Masieri Foundation Hostel, Venice

      The adopted programme is a free interpretation of a design originally given to Frank Lloyd Wright, providing single bed-study rooms, day spaces at every level, a breakfast bar area and other ancillary functions. It is organised on four levels, in keeping with the height of the existing building.
     The main reason for undertaking this project was the celebrated and unique historical city itself. Establishing the relationship of a new building to a rich physical and cultural context was a major challenge.
     The presence of the Grand Canal was a dominant factor in the design. The exaggerated frontal loggia and ceremonial access stair running parallel to the canal were developed in order to give a grandiose scale to an otherwise small building. At the same time, this formal configuration attempts to establish a visual relationship with the adjoining building.
     The proposed building is conceived in reinforced concrete and faced externally in reconstructed stone slabs similar in colour to the Istrian stone used extensively in Venice.
     As Kenneth Frampton writes: 'Venice has, in fact. been the prime source of inspiration for most of Koulermos' recent (hypothetical) projects: above all, of course, for his Masieri Foundation Hostel, predicated on the configuration and attributes of an irregular and unique site, even more contextual Venetian than the Recreation Center. Based on a free interpretation of the program adopted by Frank Lloyd Wright in his unrealized proposal for the same site in 1954, Koulermos was to take a rather unusual approach to the design of the palazzo: "The proposal reverses the Venetian residential typology - the pedestrian entrance is located at the front and along the canal rather than the rear. and the access from the canal does not relate directly to the building but to the alley. This resolution was considered more appropriate than the existing plan types, given the fact that the pallazi on the canals are no longer used as initially intended." This deceptively simple design makes a very ingenious use of an awkard triangular site, and in many ways this is one of the most brilliant of Koulermos' entire career...'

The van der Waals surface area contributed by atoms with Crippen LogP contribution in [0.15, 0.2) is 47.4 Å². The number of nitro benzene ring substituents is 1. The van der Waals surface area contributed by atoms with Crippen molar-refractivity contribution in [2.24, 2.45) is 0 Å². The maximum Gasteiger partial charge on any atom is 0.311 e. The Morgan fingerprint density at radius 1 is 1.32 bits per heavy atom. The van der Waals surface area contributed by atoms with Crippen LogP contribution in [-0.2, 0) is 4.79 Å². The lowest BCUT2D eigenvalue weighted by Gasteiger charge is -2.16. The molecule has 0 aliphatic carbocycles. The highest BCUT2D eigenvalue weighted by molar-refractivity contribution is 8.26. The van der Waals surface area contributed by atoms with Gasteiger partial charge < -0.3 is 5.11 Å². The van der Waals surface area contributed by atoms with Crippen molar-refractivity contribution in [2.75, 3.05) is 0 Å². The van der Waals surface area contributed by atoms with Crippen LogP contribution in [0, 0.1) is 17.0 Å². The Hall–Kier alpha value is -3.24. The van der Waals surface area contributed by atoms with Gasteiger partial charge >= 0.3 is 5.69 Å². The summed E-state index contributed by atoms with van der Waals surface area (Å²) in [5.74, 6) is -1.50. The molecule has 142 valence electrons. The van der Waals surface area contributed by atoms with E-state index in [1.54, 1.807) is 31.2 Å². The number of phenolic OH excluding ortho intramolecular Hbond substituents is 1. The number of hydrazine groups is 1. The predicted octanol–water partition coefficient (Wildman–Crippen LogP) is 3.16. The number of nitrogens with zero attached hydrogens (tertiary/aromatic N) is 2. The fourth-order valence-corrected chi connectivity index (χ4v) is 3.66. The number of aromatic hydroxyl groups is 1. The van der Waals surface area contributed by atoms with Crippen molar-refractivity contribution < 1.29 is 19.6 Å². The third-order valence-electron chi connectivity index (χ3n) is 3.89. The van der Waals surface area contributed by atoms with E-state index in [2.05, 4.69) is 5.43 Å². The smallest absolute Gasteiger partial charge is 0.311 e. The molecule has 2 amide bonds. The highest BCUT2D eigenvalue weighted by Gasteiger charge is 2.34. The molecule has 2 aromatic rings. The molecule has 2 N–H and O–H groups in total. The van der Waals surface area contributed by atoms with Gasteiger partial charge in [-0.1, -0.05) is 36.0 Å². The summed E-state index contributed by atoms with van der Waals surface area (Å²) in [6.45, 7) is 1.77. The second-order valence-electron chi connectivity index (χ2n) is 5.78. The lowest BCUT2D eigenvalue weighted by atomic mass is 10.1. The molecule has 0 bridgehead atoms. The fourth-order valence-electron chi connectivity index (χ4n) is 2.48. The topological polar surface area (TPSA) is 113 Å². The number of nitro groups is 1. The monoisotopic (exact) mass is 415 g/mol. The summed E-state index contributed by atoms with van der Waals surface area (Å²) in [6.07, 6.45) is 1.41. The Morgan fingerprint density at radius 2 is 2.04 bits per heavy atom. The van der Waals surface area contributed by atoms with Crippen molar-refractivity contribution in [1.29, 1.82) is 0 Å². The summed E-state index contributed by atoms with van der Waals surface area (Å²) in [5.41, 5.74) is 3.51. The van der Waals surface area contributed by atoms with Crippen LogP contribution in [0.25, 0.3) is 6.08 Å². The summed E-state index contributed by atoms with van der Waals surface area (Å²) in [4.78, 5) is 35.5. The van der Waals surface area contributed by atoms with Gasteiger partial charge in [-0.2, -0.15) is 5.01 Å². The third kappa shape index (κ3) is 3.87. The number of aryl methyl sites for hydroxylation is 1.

Model: John Charles Marvick
Below: Ground floor plan